Beegleton - A hamlet in Colerain Township with seven residences, small store and a flouring mill. From Bedford 9 miles south.
Belden - In that part of Bedford Township known as "Dutch Corner," has one store, ten residences, is in close proximity to two schools and one church, and is surrounded by an excellent farming community. Distance from Bedford 5 miles northeast.
Brumbaugh - In South Woodbury Township, on the road leading from St. Clairsville to Woodbury. At this place is located the distilling plant of S. S. BRUMBAUGH who also keeps a small line of groceries. Distance from Bedford 13 miles north.
Buffalo Mills - In Harrison Township, a station on the Bedford Division of P.R.R. The village stand on top of Buffalo Ridge which constitutes the water shed dividing the head waters of branches of the Potomac and Juniata rivers. It has two general stores, a grist mill, Odd Fellow's Hall, some small shops, a hotel and about twenty dwellings. From Bedford 14 miles southwest.
Burning Bush - In Bedford Township. The post office is kept at the residence of B. F. BOOR, 8 miles south from Bedford.
Cessna - In Bedford Township, on the Dunnings' Creek Branch of Bedford Division of the P.R.R., 6 miles north of Bedford, on the Hollidaysburg road. Has one store, tannery, roller grist mill, church, school house, steam saw mill, and 17 houses in the vicinity of station. Has no passenger service but is one of the heaviest shipping points on the Division.
Chaneysville - In Southampton Township is a flourishing little village, situated about 16 miles southeast of Bedford. It has two churches, two stores, two grist mills, two blacksmith shops, two wagonmaker shops, saw mill, one school house, shoemaker shop, hall, doctor's office, a hotel and twenty dwellings.
Chapman's Run - In Monroe township, 4 miles south from Clearville and 20 miles from Bedford.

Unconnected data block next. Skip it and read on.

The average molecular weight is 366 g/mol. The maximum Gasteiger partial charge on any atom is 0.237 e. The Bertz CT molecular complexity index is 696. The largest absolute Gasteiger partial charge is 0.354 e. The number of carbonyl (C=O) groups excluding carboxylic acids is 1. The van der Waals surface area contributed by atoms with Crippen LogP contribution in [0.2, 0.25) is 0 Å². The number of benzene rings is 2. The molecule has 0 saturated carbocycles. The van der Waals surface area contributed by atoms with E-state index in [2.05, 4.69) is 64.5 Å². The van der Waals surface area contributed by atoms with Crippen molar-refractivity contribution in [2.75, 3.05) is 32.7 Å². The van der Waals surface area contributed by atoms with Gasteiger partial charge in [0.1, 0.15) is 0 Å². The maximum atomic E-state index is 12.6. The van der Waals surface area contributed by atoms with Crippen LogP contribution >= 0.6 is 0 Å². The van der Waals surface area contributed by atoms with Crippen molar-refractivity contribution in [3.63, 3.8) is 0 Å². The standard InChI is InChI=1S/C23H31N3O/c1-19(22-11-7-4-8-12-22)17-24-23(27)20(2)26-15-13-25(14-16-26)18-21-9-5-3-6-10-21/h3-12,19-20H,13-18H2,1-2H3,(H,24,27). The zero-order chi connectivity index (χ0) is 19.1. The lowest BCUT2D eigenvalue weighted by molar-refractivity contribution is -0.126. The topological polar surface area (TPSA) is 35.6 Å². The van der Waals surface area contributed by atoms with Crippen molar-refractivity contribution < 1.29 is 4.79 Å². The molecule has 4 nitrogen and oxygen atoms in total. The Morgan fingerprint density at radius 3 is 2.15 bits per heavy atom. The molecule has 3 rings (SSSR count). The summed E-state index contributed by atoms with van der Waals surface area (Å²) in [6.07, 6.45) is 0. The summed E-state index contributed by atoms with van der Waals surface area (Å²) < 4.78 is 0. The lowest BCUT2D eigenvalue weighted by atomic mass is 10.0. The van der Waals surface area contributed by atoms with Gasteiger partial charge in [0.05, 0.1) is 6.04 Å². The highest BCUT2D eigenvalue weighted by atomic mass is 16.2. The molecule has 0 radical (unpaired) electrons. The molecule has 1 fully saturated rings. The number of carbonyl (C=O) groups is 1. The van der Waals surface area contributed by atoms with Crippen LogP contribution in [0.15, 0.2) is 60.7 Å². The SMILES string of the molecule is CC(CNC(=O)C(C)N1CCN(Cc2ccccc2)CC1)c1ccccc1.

Charlesville - In Colerain Township is one of the oldest villages in the county. It was originally called Rattletown. It has a good store, wagon shop, two blacksmith shops, a
school house and twelve dwellings. It contains the head office of the Friend's Cove Farmers Mutual Fire Insurance Company, incorporated January 2, 1878. Nearby are a church and a planing mill and wood factory. From Bedford 6 miles south.
Clearville - In Monroe Township 8 miles from Everett on a tableland lying between Ray's mountain on the east and Warrior's ridge on the west. It contains one hotel, a flouring mill, a wagon shop, two blacksmith shops, two churches, two schools and about thirty-two residences. From Bedford 16 miles southeast.
Cook's Mill - In southern part of Londonderry Township, on the Pittsburg Division of B O RR and on the Bedford Division of P.R.R., has one store, grist mill and ten dwellings. From Bedford 29 miles southeast.
Cruse - In Cumberland Valley Township. 16 miles south from Bedford.
Cumberland Valley - In the township of same name, about midway between Bedford and Cumberland. The name of the village is Centreville. It has the advantage of good schools, two churches, two stores, an Odd Fellows' Hall, two blacksmith shops, a chop and saw mill and about thirty private residences. It has one daily, one tri-weekly and two
bi-weekly mails. From Bedford 15 miles south.
Cypher - Located in Hopewell Township, about 1 1/4 miles from Cypher station. It has a steam saw mill, store, carpenter shop and a church. From Bedford 14 miles northeast.
Defiance - In Broad Top Township, has a hotel, two stores, several confectioneries, a good coal mine and about seventy dwellings. From Bedford 27 miles northeast.
Elbinsville - Southampton Township, 24 miles southeast from Bedford.
Emerson - In Monroe Township, 10 miles southeast from Everett and 18 miles from Bedford. A general store, and a smithshop, conducted by Sansom Mearkle Son are there.
Everett - The second town in population and first in manufacturing and business advantages, is situated on the Raystown branch of the Juniata River, eight miles east of the county seat. The Huntingdon and Broad Top Railroad passes through the borough and affords the only railroad accommodations at present. The industries here are more extensive than anywhere else in the county. The larger being the iron furnace, glass works, steam tannery, foundry, planing mills, machine shops, steam flouring mill and two newspaper establishments, three barber shops, three butcher shops and one photo gallery. There are also three large hotels, eight churches, one bank, two school buildings, two lawyers, three dentists and four physicians. There are about four hundred and fifty
Evitts - In Cumberland Valley Township. 19 miles south from Bedford.